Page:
23 Jun

Jonny May’s Top Five Tries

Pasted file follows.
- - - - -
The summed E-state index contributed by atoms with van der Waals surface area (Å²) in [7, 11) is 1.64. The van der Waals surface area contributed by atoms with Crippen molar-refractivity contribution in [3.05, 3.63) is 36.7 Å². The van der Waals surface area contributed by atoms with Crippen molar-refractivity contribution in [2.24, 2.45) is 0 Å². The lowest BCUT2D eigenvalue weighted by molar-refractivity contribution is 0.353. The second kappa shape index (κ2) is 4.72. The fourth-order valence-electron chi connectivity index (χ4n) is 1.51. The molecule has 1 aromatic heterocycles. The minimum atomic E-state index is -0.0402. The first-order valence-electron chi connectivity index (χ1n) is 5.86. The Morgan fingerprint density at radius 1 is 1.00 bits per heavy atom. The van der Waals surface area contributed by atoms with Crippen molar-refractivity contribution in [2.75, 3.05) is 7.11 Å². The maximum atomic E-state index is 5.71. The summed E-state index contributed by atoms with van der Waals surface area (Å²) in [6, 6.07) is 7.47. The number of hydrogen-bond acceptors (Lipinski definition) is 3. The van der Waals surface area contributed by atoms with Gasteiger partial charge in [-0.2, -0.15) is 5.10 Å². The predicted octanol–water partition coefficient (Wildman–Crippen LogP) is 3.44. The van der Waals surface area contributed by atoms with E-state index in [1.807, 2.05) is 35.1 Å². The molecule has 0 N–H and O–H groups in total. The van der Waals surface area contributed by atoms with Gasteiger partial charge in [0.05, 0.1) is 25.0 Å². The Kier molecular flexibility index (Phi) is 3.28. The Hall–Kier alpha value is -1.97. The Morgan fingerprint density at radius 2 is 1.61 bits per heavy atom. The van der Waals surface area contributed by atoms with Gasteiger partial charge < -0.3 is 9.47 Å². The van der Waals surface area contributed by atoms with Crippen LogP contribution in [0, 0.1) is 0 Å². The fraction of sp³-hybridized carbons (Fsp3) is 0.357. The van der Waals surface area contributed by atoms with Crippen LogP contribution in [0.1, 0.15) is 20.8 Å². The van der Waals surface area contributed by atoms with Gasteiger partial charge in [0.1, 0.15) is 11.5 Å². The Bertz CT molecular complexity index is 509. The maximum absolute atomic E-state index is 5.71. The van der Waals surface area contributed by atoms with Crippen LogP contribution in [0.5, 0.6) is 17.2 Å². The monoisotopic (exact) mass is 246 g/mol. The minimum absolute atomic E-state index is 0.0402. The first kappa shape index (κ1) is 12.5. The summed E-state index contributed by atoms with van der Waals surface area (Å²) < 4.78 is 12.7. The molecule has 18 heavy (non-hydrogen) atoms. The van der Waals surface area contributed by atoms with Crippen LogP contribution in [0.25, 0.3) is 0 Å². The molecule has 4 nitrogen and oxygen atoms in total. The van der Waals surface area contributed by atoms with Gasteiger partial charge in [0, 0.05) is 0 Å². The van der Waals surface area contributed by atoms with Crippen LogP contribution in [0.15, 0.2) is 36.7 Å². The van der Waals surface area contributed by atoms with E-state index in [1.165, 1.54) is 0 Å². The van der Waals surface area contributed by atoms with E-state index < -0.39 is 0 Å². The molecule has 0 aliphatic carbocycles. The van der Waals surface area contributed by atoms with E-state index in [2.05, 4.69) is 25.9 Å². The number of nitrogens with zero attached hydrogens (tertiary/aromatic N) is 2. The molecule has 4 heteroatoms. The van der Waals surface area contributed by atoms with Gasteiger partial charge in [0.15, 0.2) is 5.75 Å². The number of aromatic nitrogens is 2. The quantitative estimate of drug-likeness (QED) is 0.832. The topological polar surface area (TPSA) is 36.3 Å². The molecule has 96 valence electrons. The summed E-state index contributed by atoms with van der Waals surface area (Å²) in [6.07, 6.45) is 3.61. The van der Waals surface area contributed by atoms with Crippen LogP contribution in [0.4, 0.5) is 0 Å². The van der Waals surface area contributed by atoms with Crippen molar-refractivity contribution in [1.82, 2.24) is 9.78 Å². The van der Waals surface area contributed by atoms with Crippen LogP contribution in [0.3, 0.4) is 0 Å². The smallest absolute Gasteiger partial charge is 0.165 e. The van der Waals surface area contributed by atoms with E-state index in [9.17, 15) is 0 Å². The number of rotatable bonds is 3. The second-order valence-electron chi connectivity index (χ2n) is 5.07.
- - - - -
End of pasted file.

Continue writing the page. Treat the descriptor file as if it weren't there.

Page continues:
first_img3. 2014, v WorcesterWith Gloucester playing out from their own line, May showed his coast-to-coast speed, performing the Gumball Rally across the Sixways turf. It was a busy game for May – he’d score two and be yellow-carded.Faced with the rather pacey Josh Drauniniu, May’s diagonal seemed to be covered almost all the way, until it suddenly wasn’t and a yawning chasm opened up in front of him.There was still work to do, but May made his in-and-out look as simple as picking up a burger at a drive-thru, pointing to the heavens before even crossing the line like prime Chris Ashton.It’s quite entertaining to watch the cameraman struggle to keep up with the long-limbed flyer.2. 2014, v New ZealandHow many of us have imagined scoring our debut Test try against New Zealand at Twickenham? Was it a screamer? Was it just me? May lived out this fantasy – and we picked this score at one of the greatest tries of the 2010s for our 60th anniversary.Remember that thing about making great players look stupid? May goes straight in between the two Smiths, Ben and Conrad, the latter looking back with such alarm that you’d have thought May had burgled his two Rugby World Cup medals.Israel Dagg’s positioning looked perfect, but somehow, improbably yet easily, May rounds him on the outside, making the jet-heeled full-back look more like a dolt than Usain Bolt.1. 2020, v IrelandWe’ve just heard about May’s first England try… but his best has to be his most recent, Saturday’s tour de force against the Irish. It looks like a career highlight montage condensed into a single score – the in-and-out, the skip, the chip, the sheer grass-singeing pace.It begins 90 metres out, with May’s sidestep on Chris Farrell. Bundee Aki makes a forlorn diving attempt to reach him, but the wing had already purred through the space like a sports car changing lanes.A roadblock stood in front of him, but May went airborne, chipping the ball over Hugo Keenan to take the Ireland full-back out of the game. Jamison Gibson Park had the inside line to gather, but you just knew he wouldn’t get there first. The England man skipped out of the scrum-half’s clutches as if he was playing hopscotch and his fly-hack bounced up perfectly into his waiting arms.The only moment that lacked grace was his final flop onto the ground – but with more defenders beaten than there were fans in the ground I think he can be forgiven.All that remains is to see if May can beat Rory Underwood’s England try-scoring record of 49 – and to wonder if he will add another scorcher to this list. Who would bet against him? Jonny May’s Top Five TriesJonny May’s pace ignited a slow weekend of rugby, the wing scoring one of the great Twickenham tries in England’s 18-7 win over Ireland in the Autumn Nations Cup. The Gloucester flyer is no stranger to spectacular scores, as this countdown of his top five touchdowns will show.But first, a quick round-up of the tries that narrowly missed out. Narrowing May’s best tries down to only a top five is almost like asking Picasso to paint a canvas using only primary colours, so here are a few honourable mentions.I could have picked this try against France in 2019, in which May outruns Morgan Parra and Damian Penaud so easily that he looks like a greyhound let loose at a kindergarten sports day or an F1 car at a Renault Clio convention.There’s also a double on England’s 2018 tour of South Africa, the series in which he really cemented his place in England’s first-choice XV – a John Bentley-esque swerving score on the Highveld in the dying moments of the first Test and the winning try from Danny Cipriani’s cross-field kick in the third clash, dotting-down a ball he had no right to reach.Yet there are five better, so let the countdown begin…5. 2017, v ExeterOne thing you’ll notice about these tries is that Jonny May has a habit of making very good defenders look very very silly. Jack Nowell is probably the best defensive winger in the country – watching him tackle reminds you of why Eddie Jones has spoken of playing him in the back row.Not on this occasion. Gloucester were loitering with intent in the Exeter 22, when Cipriani spun out a typically fizzing pass to May, giving his wing a one-on-one chance against Nowell.May has a reputation as a joker off the pitch, happy to play the circus clown, but here he more resembled a jack-in-the-box – springing out to the left to give Nowell a nasty surprise.The Exeter man was caught on his heels, falling over like a cartoon character on a banana as May whizzed round the outside, leaving Nowell crocked on the floor, hoping that Eddie Jones has forgotten to set his TV to record that day.It was the final try of May’s first stint at Gloucester, and what a way to sign off.4. 2020, v FranceI’m cheating here slightly by picking two, but they really are the same tries cooked two ways. On both occasions May picked the ball up wide on the right with very little on, but single-handedly dragged England back into a game they had very little business being alive in.The first saw May take a Ben Youngs pass down the blindside, chipping the ball over Anthony Bouthier with the delicacy of a rose, before winning the race to it with the sharpness of a thorn, beating Teddy Thomas to the white line. The entire process from May first catching the ball to touching it down took only six seconds.Five minutes later and May was in that position again. He slowed for a moment, possibly convincing Vincent Rattez he was going to kick once more, before taking the outside space left to him, burning past Romain Ntamack. With the ease of an expert skier slaloming down a red run May sidestepped Thomas and Bouthier, scoring his second to bring England back to within touching distance at 24-14.These tries proved crucial – it was the losing bonus point eventually earned that day in Paris that secured England the Six Nations title eight months later. Wonder try: Jonny May touches down for his second try against Ireland (Getty Images) LATEST RUGBY WORLD MAGAZINE SUBSCRIPTION DEALScenter_img Will you agree with Jacob Whitehead’s picks of the winger’s best scores? Can’t get to the shops? You can download the digital edition of Rugby World straight to your tablet or subscribe to the print edition to get the magazine delivered to your door.Follow Rugby World on Facebook, Instagram and Twitter.last_img read more